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I'm going over a chapter by chapter review for my calculus final and discovered this problem:

$$y=\int_{\sqrt{x}}^{x^3}\sqrt{t}\sin{t}\;\mathrm dt$$

They split it up so that it became:

$$-\int_1^{\sqrt{x}}\sqrt{t}\sin{t}\;\mathrm dt + \int_1^{x^3}\sqrt{t}\sin{t}\;\mathrm dt $$

Why 1? How was that determined?

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Does the problem want you to take the derivative? The idea is that you need an actual real number as the lower limit to apply the FTC. Other than that, 1 was completely random. Put any other positive number there and try taking the derivative. You'll find that you get the same answer. –  Matt Dec 4 '10 at 22:58
    
The use of 1 here is only for reasons of convenience, I think; note that in your first expression, if $x$ is 1, then $y$ is zero. –  J. M. Dec 5 '10 at 2:21

2 Answers 2

up vote 13 down vote accepted

It doesn't have to be $1$; all it needs to be is in the domain of the function.

What is going on is that you have the Fundamental Theorem of Calculus, which tells you that if $f(x)$ is continuous on an interval containing $a$, then the function $F(x)$ defined on that interval by: $$F(x) = \int_a^x f(t)\,dt$$ is differentiable, and in fact $F'(x) = f(x)$ for all $x$ in the interval. But this requires (i) the lower limit to be constant; and (ii) the upper limit to be the variable with respect to which you are taking the derivative.

So the first question is: what does one do if you have the variable in the lower limit instead of the upper limit? Well, that only requires you to use the property of the integral that says $$\int_a^b f(t)\,dt = -\int_b^a f(t)\,dt,$$ and the fact that $(-G(x))' = -G'(x)$ for any $G$. So if $$F_2(x) = \int_x^a f(t)\,dt$$ then $$F_2'(x) = \frac{d}{dx}\int_x^a f(t)\,dt = \frac{d}{dx}\left(-\int_a^x f(t)\,dt\right) = -\frac{d}{dx}\int_a^x f(t)\,dt = -f(x),$$ with the last equality holding by the FTC.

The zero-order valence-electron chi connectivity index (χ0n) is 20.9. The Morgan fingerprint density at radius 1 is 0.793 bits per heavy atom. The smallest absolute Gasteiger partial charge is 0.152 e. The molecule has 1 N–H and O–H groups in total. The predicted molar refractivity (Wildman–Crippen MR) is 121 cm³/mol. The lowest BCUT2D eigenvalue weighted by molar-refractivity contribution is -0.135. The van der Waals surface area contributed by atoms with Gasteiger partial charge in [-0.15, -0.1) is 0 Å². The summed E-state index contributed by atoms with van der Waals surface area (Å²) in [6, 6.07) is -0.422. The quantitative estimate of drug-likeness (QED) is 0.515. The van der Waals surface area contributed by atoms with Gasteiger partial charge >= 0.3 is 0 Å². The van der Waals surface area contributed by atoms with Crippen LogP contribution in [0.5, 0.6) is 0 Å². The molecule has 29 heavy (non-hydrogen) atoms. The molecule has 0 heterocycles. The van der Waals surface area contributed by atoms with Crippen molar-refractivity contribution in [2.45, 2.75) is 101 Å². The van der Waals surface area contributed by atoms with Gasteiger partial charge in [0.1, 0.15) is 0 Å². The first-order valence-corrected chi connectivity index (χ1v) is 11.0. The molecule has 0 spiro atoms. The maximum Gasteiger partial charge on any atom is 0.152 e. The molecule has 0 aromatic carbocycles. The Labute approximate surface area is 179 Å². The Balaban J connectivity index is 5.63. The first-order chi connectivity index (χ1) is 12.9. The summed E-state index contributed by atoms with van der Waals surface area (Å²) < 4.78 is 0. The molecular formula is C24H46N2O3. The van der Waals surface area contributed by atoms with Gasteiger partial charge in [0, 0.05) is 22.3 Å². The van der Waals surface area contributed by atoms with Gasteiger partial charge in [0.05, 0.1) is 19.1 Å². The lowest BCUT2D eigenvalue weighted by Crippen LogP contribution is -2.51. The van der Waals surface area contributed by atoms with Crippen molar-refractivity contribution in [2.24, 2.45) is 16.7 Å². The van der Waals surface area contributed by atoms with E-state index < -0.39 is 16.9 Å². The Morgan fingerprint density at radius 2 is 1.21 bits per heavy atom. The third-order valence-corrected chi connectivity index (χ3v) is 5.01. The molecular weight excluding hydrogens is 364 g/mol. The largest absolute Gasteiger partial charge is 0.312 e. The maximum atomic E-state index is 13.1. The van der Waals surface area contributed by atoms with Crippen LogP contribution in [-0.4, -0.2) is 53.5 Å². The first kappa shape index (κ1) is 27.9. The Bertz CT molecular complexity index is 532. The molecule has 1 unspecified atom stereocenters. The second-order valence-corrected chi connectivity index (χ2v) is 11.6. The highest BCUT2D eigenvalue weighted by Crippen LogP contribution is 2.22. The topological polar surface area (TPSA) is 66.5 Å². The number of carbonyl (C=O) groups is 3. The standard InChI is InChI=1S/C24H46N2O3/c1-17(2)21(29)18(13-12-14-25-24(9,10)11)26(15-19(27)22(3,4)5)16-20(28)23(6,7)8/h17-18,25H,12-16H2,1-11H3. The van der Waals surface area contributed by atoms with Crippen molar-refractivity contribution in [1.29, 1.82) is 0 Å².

Next, what if the upper limit is not $x$, but a function of $x$, say $$F_3(x) = \int_a^{g(x)} f(t)\,dt\ ?$$ Then we use the Chain Rule: $$\frac{dF_3}{dx} = \frac{dF_3}{dg}\frac{dg}{dx} = \left(\frac{d}{dg}\int_a^{g(x)}f(t)\,dt\right)\frac{dg}{dx} = f(g(x))g'(x),$$ with the last equality again by the FTC.

What if the lower limit is the function and the upper limit the constant? We combine the two "tricks" above to get the derivative.

And finally, what if both upper and lower limit are functions? Then we use the property of the integrals mentioned by Huy: $$\int_a^b f(t)\,dt = \int_a^cf(t)\,dt + \int_c^b f(t)\,dt$$ for any $c$ such that $f(x)$ is defined and continuous on an interval containing $a$, $c$, and $b$. In the case at hand, they pick $1$ simply because it's an easy point; you can use any point on $[0,\infty)$ (cannot be a negative point because you have $\sqrt{t}$ in the integrand). Pick your favorite $a$ on $[0,\infty)$, and you have $$F(X) = \int_{\sqrt{x}}^{x^2}f(t)\,dt = \int_{\sqrt{x}}^a f(t)\,dt + \int_a^{x^2}f(t)\,dt = -\int_a^{\sqrt{x}}f(t)\,dt + \int_a^{x^2}f(t)\,dt$$ and each of the integrals on the right is an integral we know how to do using the FTC. So if we let the first integral be some $G(X)$ and the second be $H(X)$, then $F(X)=G(X)+H(X)$, so $F'(X) = G'(X)+H'(X)$, and we can find $G'(X)$ and $H'(X)$ using the methods outlined above.

They did it with $a=1$, but you could do it with $a=\pi$, or $a=4$, or any nonnegative $a$.

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Thanks Arturo! That was very thorough and informative. –  ShrimpCrackers Dec 5 '10 at 2:44

You can take any lower limit, it doesn't need to be 1.

$\int_b^c f(x) dx = \int_a^c f(x) dx - \int_a^b f(x) dx$

Just think of it as the area under the curve.

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